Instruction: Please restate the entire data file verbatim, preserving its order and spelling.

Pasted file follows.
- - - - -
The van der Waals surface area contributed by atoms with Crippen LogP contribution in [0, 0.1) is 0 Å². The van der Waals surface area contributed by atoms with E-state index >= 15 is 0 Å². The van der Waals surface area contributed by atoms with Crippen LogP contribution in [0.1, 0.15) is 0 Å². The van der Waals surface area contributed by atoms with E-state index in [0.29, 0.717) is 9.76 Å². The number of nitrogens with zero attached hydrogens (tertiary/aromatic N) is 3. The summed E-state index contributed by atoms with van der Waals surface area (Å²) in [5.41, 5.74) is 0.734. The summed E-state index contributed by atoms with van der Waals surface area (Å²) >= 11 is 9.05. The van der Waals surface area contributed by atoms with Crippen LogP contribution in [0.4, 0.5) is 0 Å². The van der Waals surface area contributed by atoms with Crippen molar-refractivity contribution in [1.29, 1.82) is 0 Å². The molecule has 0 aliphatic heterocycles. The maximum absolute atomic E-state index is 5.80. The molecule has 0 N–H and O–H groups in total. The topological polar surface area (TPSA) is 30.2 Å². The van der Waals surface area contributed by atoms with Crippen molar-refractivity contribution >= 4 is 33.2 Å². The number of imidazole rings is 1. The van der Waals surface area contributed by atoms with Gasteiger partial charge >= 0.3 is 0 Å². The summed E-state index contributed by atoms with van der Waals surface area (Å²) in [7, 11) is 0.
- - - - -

The van der Waals surface area contributed by atoms with Crippen LogP contribution in [0, 0.1) is 0 Å². The van der Waals surface area contributed by atoms with E-state index >= 15 is 0 Å². The van der Waals surface area contributed by atoms with Crippen LogP contribution in [0.1, 0.15) is 0 Å². The van der Waals surface area contributed by atoms with E-state index in [0.29, 0.717) is 9.76 Å². The number of nitrogens with zero attached hydrogens (tertiary/aromatic N) is 3. The summed E-state index contributed by atoms with van der Waals surface area (Å²) in [5.41, 5.74) is 0.734. The summed E-state index contributed by atoms with van der Waals surface area (Å²) >= 11 is 9.05. The van der Waals surface area contributed by atoms with Crippen LogP contribution in [0.4, 0.5) is 0 Å². The van der Waals surface area contributed by atoms with Crippen molar-refractivity contribution in [1.29, 1.82) is 0 Å². The molecule has 0 aliphatic heterocycles. The maximum absolute atomic E-state index is 5.80. The molecule has 0 N–H and O–H groups in total. The topological polar surface area (TPSA) is 30.2 Å². The van der Waals surface area contributed by atoms with Crippen molar-refractivity contribution >= 4 is 33.2 Å². The number of imidazole rings is 1. The van der Waals surface area contributed by atoms with Gasteiger partial charge >= 0.3 is 0 Å². The summed E-state index contributed by atoms with van der Waals surface area (Å²) in [7, 11) is 0.